“As Jewish practice, learning and knowledge diminish over time, my concern is that Holocaust memory is emerging as the dominant feature of Jewishness in America.”
So said Charles Krauthammer in a recent article. Six years previously he and his wife Robyn had invited me to perform A Yiddish Winterreise at the Kennedy Center in Washington for Pro Musica Hebraica. Their foundation’s mission is to expose audiences to largely unknown Jewish music of quality in a serious classical music venue.
The programme I was to take part in, setting traditional Yiddish songs within the structure of the nineteenth-century German song-cycle form, was an attempt to come to terms with the horror of “that which happened” as the poet Paul Celan termed it. It was also an opportunity to reconcile the German and Jewish cultures which coexisted in my mother, who had spent much of her childhood in Berlin, a city her family left in 1932. My mother’s uncle and cousin were both murdered by the Nazis, yet she never spoke ill of Germany, and instead extolled the country’s virtues, inspiring us, her children, with its culture. She would often lament the fate which had separated her from Germany and landed her in England, a country whose sang froid left her feeling isolated and never quite at home despite her command of the language, which she spoke with an accent that might have put the Queen to shame.
Following A Yiddish Winterreise’s positive reception in Washington, we began looking into future projects there. One, A Jewish Romance, fell by the wayside after the soprano who I was supposed to be performing with divorced me. Robyn, a fan of low male voices, came up instead with the idea of a concert that would feature “three Jewish basses”. These were Gidon Saks, Mathias Hausmann—whose own recitals in Washington she had admired—and myself. “The idea is for it to stand with those other threesomes,” wrote Robyn. “Let’s knock the Italians and the Irish out of the park with this.”
It was agreed that we three singers, all based in Europe, should meet to discuss the project. Gidon was performing with the Deutsche Opera in Berlin and Mathias was down the road in Leipzig.
If there was any city in Europe I should have visited by then it was Berlin, but my fury at the events of the Holocaust, fuelled by invectives from my father that served as a sort of grace before meals, had left Germany very low down on my list of travel destinations. Even my mother’s obvious affection for the city was tempered by stories of child molesters, some of whom had once tried to entice her into an apartment. My Berlin played out in the black and white of Fritz Lang’s sinister film M, his 1931 study of a child murderer.
I chose to stay in Charlottenburg, the area where my mother had lived. Then 92 and suffering from dementia, she could not remember exactly where. An elegant quarter in the west of the city, the tall, spacious nineteenth-century house in which I stayed was split into the sort of elegant apartments I imagined she had lived in as a child. A reel of Stormtroopers ejecting families just like hers played in my mind. But I could not feel her presence there. My mother, in fact, never returned to Germany although she did take me on a skiing trip to Austria in 1965. While we were in a pharmacy a man walked in and greeted the man behind the counter with, “Heil Hitler!” My mother, whom he hadn’t noticed, replied, “Hitler ist tod.” “Nicht für mich”, came the retort.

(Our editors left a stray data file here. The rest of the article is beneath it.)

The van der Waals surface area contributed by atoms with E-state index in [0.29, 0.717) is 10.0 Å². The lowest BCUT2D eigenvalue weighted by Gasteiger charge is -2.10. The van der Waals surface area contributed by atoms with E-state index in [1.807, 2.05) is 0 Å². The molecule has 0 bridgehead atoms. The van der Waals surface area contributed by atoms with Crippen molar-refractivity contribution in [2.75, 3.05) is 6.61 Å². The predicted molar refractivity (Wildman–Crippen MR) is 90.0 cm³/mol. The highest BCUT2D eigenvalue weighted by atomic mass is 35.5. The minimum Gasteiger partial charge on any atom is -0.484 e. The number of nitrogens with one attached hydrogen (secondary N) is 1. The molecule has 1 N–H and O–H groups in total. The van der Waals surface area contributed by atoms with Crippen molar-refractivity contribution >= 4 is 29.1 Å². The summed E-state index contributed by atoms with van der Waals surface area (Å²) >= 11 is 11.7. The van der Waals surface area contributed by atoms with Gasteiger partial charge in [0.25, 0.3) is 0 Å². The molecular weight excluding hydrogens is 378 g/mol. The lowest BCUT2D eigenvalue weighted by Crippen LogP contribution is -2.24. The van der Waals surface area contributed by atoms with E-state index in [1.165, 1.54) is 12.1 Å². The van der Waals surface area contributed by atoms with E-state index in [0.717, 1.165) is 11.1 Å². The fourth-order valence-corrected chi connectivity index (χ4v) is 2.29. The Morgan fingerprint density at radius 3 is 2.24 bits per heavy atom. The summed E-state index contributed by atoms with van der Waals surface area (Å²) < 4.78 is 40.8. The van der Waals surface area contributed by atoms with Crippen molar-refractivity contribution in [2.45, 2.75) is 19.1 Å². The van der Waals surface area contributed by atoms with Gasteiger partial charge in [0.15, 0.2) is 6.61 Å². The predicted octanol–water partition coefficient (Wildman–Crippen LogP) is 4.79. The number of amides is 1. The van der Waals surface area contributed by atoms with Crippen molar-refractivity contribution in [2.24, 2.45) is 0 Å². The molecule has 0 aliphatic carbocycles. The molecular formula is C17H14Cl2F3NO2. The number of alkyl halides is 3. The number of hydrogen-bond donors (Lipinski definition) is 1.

Berlin has not failed to mark the memory of its former Jewish community. Monuments such as the vast Holocaust Memorial, which juxtaposes its innumerable, rectangular blocks without regard for charm or beauty, or the odd, zig-zagging Jewish Museum, both empty (apparently deliberately), and unmoving (perhaps unintentionally), come to mind here. But the sense is more one of penance than regret.
Fourteenth- and fifteenth-century images of the Crucifxion in the glorious Gemäldergalerie, with their Der Stürmer-style representations of Jews as vicious, monster-nosed demons, painted in angry brushstrokes abrim with antisemitic loathing, reinforce a feeling that here was a people who had always detested the Christ-killers. Then I saw her, Die Schreiende Frau (The Screaming Woman), a fifteenth-century sculpture carved in reddish stone, the lower part of her right arm lost but the left raised and bent so that her hand is held over her left eye. Her head is thrown back, her right eye closed and mouth wide open. So vivid and realistic is the execution, one thinks of figures caught in their death agony at Pompeii after the eruption of Vesuvius. I cannot recall seeing a more powerful depiction of human grief.
Here was a true symbol for the Shoah. Everywoman. Yet no one knows her. All over the city the Holocaust is commemorated in cold, anodyne, abstract, meaningless symbols, comprehensible perhaps only in terms of the way they create a vacuum at the heart of a place where something once flourished whose scream is suppressed. If I could not scream, at least I could sing its memory.
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